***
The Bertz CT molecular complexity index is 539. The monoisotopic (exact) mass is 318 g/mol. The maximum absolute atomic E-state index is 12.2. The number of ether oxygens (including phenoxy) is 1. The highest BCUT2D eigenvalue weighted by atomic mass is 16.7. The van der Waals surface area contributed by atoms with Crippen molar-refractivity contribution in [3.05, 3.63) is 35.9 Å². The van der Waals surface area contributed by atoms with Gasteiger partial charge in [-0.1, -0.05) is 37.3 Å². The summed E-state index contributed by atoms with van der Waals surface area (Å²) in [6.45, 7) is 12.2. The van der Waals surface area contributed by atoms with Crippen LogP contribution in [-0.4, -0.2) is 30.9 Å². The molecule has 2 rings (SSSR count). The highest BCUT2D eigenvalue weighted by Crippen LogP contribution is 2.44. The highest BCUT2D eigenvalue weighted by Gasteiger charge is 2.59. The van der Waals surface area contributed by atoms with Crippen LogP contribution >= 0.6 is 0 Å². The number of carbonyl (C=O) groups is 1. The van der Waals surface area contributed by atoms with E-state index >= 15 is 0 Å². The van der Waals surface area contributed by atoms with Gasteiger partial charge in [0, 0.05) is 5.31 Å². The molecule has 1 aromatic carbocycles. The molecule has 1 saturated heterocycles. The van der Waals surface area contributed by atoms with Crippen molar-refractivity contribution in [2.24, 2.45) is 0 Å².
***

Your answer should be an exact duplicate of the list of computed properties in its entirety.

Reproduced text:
The Bertz CT molecular complexity index is 539. The monoisotopic (exact) mass is 318 g/mol. The maximum absolute atomic E-state index is 12.2. The number of ether oxygens (including phenoxy) is 1. The highest BCUT2D eigenvalue weighted by atomic mass is 16.7. The van der Waals surface area contributed by atoms with Crippen molar-refractivity contribution in [3.05, 3.63) is 35.9 Å². The van der Waals surface area contributed by atoms with Gasteiger partial charge in [-0.1, -0.05) is 37.3 Å². The summed E-state index contributed by atoms with van der Waals surface area (Å²) in [6.45, 7) is 12.2. The van der Waals surface area contributed by atoms with Crippen LogP contribution in [-0.4, -0.2) is 30.9 Å². The molecule has 2 rings (SSSR count). The highest BCUT2D eigenvalue weighted by Crippen LogP contribution is 2.44. The highest BCUT2D eigenvalue weighted by Gasteiger charge is 2.59. The van der Waals surface area contributed by atoms with Crippen LogP contribution >= 0.6 is 0 Å². The number of carbonyl (C=O) groups is 1. The van der Waals surface area contributed by atoms with E-state index >= 15 is 0 Å². The van der Waals surface area contributed by atoms with Gasteiger partial charge in [0, 0.05) is 5.31 Å². The molecule has 1 aromatic carbocycles. The molecule has 1 saturated heterocycles. The van der Waals surface area contributed by atoms with Crippen molar-refractivity contribution in [2.24, 2.45) is 0 Å².